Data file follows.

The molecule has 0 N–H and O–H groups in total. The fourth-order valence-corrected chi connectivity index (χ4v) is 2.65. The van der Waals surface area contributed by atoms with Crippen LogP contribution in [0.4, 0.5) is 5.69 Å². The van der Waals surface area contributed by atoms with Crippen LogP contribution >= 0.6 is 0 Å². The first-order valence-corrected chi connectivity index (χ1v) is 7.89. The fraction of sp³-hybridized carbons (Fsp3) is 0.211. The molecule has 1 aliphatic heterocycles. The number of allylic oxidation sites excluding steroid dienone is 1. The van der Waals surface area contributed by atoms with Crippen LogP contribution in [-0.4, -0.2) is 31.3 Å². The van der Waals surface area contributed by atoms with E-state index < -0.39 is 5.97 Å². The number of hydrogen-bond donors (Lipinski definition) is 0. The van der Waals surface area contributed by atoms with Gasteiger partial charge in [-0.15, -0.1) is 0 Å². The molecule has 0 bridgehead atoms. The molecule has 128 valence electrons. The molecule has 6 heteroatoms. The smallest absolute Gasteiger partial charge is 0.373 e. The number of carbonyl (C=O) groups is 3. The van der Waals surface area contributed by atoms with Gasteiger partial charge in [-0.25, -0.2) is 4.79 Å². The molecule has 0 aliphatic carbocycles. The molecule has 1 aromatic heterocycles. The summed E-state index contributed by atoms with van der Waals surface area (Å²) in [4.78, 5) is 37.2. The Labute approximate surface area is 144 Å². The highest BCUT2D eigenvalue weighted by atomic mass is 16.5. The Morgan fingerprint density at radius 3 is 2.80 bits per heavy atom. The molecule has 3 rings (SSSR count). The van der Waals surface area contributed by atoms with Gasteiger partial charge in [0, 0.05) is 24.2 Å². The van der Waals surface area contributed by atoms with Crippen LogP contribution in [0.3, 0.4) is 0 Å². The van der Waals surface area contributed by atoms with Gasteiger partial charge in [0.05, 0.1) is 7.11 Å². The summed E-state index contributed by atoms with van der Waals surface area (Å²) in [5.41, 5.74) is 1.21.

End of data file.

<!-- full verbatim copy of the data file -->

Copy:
The molecule has 0 N–H and O–H groups in total. The fourth-order valence-corrected chi connectivity index (χ4v) is 2.65. The van der Waals surface area contributed by atoms with Crippen LogP contribution in [0.4, 0.5) is 5.69 Å². The van der Waals surface area contributed by atoms with Crippen LogP contribution >= 0.6 is 0 Å². The first-order valence-corrected chi connectivity index (χ1v) is 7.89. The fraction of sp³-hybridized carbons (Fsp3) is 0.211. The molecule has 1 aliphatic heterocycles. The number of allylic oxidation sites excluding steroid dienone is 1. The van der Waals surface area contributed by atoms with Crippen LogP contribution in [-0.4, -0.2) is 31.3 Å². The van der Waals surface area contributed by atoms with E-state index < -0.39 is 5.97 Å². The number of hydrogen-bond donors (Lipinski definition) is 0. The van der Waals surface area contributed by atoms with Gasteiger partial charge in [-0.15, -0.1) is 0 Å². The molecule has 0 bridgehead atoms. The molecule has 128 valence electrons. The molecule has 6 heteroatoms. The smallest absolute Gasteiger partial charge is 0.373 e. The number of carbonyl (C=O) groups is 3. The van der Waals surface area contributed by atoms with Gasteiger partial charge in [-0.25, -0.2) is 4.79 Å². The molecule has 0 aliphatic carbocycles. The molecule has 1 aromatic heterocycles. The summed E-state index contributed by atoms with van der Waals surface area (Å²) in [4.78, 5) is 37.2. The Labute approximate surface area is 144 Å². The highest BCUT2D eigenvalue weighted by atomic mass is 16.5. The Morgan fingerprint density at radius 3 is 2.80 bits per heavy atom. The molecule has 3 rings (SSSR count). The van der Waals surface area contributed by atoms with Gasteiger partial charge in [0, 0.05) is 24.2 Å². The van der Waals surface area contributed by atoms with Crippen LogP contribution in [0.3, 0.4) is 0 Å². The van der Waals surface area contributed by atoms with Gasteiger partial charge in [0.05, 0.1) is 7.11 Å². The summed E-state index contributed by atoms with van der Waals surface area (Å²) in [5.41, 5.74) is 1.21.